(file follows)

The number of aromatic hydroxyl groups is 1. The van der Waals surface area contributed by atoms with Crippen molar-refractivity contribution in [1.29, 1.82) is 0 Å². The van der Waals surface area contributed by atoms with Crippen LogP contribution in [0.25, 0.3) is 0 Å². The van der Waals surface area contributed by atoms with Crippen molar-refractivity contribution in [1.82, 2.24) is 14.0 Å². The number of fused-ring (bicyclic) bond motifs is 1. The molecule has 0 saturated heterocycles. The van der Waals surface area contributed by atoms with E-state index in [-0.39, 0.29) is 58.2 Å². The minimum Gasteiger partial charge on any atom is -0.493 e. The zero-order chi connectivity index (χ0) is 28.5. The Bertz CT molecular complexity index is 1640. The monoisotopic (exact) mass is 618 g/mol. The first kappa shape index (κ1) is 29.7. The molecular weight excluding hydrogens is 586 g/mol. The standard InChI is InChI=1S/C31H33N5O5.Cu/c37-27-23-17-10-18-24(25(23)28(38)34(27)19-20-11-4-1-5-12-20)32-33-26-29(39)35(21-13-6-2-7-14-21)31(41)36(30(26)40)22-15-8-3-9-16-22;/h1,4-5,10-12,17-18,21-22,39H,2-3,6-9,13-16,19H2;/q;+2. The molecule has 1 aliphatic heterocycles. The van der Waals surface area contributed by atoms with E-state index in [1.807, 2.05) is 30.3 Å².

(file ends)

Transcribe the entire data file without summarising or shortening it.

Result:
The number of aromatic hydroxyl groups is 1. The van der Waals surface area contributed by atoms with Crippen molar-refractivity contribution in [1.29, 1.82) is 0 Å². The van der Waals surface area contributed by atoms with Crippen LogP contribution in [0.25, 0.3) is 0 Å². The van der Waals surface area contributed by atoms with Crippen molar-refractivity contribution in [1.82, 2.24) is 14.0 Å². The number of fused-ring (bicyclic) bond motifs is 1. The molecule has 0 saturated heterocycles. The van der Waals surface area contributed by atoms with E-state index in [-0.39, 0.29) is 58.2 Å². The minimum Gasteiger partial charge on any atom is -0.493 e. The zero-order chi connectivity index (χ0) is 28.5. The Bertz CT molecular complexity index is 1640. The monoisotopic (exact) mass is 618 g/mol. The first kappa shape index (κ1) is 29.7. The molecular weight excluding hydrogens is 586 g/mol. The standard InChI is InChI=1S/C31H33N5O5.Cu/c37-27-23-17-10-18-24(25(23)28(38)34(27)19-20-11-4-1-5-12-20)32-33-26-29(39)35(21-13-6-2-7-14-21)31(41)36(30(26)40)22-15-8-3-9-16-22;/h1,4-5,10-12,17-18,21-22,39H,2-3,6-9,13-16,19H2;/q;+2. The molecule has 1 aliphatic heterocycles. The van der Waals surface area contributed by atoms with E-state index in [1.807, 2.05) is 30.3 Å².